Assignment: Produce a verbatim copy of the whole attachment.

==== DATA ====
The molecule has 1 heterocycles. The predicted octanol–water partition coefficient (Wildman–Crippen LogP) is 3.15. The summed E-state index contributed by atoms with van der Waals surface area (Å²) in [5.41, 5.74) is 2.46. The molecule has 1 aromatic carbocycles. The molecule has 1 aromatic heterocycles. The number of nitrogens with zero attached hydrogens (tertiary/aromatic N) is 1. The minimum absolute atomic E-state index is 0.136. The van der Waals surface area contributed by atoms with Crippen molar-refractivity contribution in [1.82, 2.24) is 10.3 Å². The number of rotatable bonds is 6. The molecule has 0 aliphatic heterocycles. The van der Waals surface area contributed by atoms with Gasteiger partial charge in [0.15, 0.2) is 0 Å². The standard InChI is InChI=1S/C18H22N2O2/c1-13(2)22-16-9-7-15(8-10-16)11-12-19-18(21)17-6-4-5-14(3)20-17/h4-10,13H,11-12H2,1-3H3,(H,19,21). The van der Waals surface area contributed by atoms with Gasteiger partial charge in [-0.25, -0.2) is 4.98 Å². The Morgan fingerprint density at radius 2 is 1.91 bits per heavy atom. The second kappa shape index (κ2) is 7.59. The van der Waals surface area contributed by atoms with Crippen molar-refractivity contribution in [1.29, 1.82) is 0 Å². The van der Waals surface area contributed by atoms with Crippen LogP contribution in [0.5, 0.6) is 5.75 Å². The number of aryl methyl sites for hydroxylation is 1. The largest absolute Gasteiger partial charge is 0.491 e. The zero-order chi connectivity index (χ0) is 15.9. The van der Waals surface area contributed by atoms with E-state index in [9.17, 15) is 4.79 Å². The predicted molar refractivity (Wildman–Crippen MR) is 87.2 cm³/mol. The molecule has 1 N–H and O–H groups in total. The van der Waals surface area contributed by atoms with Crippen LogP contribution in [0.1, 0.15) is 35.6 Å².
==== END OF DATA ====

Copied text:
The molecule has 1 heterocycles. The predicted octanol–water partition coefficient (Wildman–Crippen LogP) is 3.15. The summed E-state index contributed by atoms with van der Waals surface area (Å²) in [5.41, 5.74) is 2.46. The molecule has 1 aromatic carbocycles. The molecule has 1 aromatic heterocycles. The number of nitrogens with zero attached hydrogens (tertiary/aromatic N) is 1. The minimum absolute atomic E-state index is 0.136. The van der Waals surface area contributed by atoms with Crippen molar-refractivity contribution in [1.82, 2.24) is 10.3 Å². The number of rotatable bonds is 6. The molecule has 0 aliphatic heterocycles. The van der Waals surface area contributed by atoms with Gasteiger partial charge in [0.15, 0.2) is 0 Å². The standard InChI is InChI=1S/C18H22N2O2/c1-13(2)22-16-9-7-15(8-10-16)11-12-19-18(21)17-6-4-5-14(3)20-17/h4-10,13H,11-12H2,1-3H3,(H,19,21). The van der Waals surface area contributed by atoms with Gasteiger partial charge in [-0.25, -0.2) is 4.98 Å². The Morgan fingerprint density at radius 2 is 1.91 bits per heavy atom. The second kappa shape index (κ2) is 7.59. The van der Waals surface area contributed by atoms with Crippen molar-refractivity contribution in [1.29, 1.82) is 0 Å². The van der Waals surface area contributed by atoms with Crippen LogP contribution in [0.5, 0.6) is 5.75 Å². The number of aryl methyl sites for hydroxylation is 1. The largest absolute Gasteiger partial charge is 0.491 e. The zero-order chi connectivity index (χ0) is 15.9. The van der Waals surface area contributed by atoms with E-state index in [9.17, 15) is 4.79 Å². The predicted molar refractivity (Wildman–Crippen MR) is 87.2 cm³/mol. The molecule has 1 N–H and O–H groups in total. The van der Waals surface area contributed by atoms with Crippen LogP contribution in [0.1, 0.15) is 35.6 Å².